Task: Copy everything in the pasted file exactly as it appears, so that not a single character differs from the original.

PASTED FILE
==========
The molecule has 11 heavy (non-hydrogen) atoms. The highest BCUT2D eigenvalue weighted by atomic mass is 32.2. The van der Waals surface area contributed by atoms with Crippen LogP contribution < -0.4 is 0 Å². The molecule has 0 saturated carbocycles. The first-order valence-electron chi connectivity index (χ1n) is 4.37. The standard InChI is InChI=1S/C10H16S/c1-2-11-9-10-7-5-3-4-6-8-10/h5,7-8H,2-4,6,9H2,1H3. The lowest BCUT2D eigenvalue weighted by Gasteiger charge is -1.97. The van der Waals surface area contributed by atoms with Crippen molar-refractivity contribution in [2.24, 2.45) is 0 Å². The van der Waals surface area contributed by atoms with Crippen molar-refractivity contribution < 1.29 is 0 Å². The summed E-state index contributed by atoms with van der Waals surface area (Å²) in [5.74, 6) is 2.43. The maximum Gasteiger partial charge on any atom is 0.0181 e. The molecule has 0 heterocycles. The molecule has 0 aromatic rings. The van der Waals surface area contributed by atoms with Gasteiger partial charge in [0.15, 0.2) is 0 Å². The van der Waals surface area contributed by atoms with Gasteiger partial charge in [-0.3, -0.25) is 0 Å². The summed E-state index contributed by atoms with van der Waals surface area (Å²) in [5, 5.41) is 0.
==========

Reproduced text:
The molecule has 11 heavy (non-hydrogen) atoms. The highest BCUT2D eigenvalue weighted by atomic mass is 32.2. The van der Waals surface area contributed by atoms with Crippen LogP contribution < -0.4 is 0 Å². The molecule has 0 saturated carbocycles. The first-order valence-electron chi connectivity index (χ1n) is 4.37. The standard InChI is InChI=1S/C10H16S/c1-2-11-9-10-7-5-3-4-6-8-10/h5,7-8H,2-4,6,9H2,1H3. The lowest BCUT2D eigenvalue weighted by Gasteiger charge is -1.97. The van der Waals surface area contributed by atoms with Crippen molar-refractivity contribution in [2.24, 2.45) is 0 Å². The van der Waals surface area contributed by atoms with Crippen molar-refractivity contribution < 1.29 is 0 Å². The summed E-state index contributed by atoms with van der Waals surface area (Å²) in [5.74, 6) is 2.43. The maximum Gasteiger partial charge on any atom is 0.0181 e. The molecule has 0 heterocycles. The molecule has 0 aromatic rings. The van der Waals surface area contributed by atoms with Gasteiger partial charge in [0.15, 0.2) is 0 Å². The van der Waals surface area contributed by atoms with Gasteiger partial charge in [-0.3, -0.25) is 0 Å². The summed E-state index contributed by atoms with van der Waals surface area (Å²) in [5, 5.41) is 0.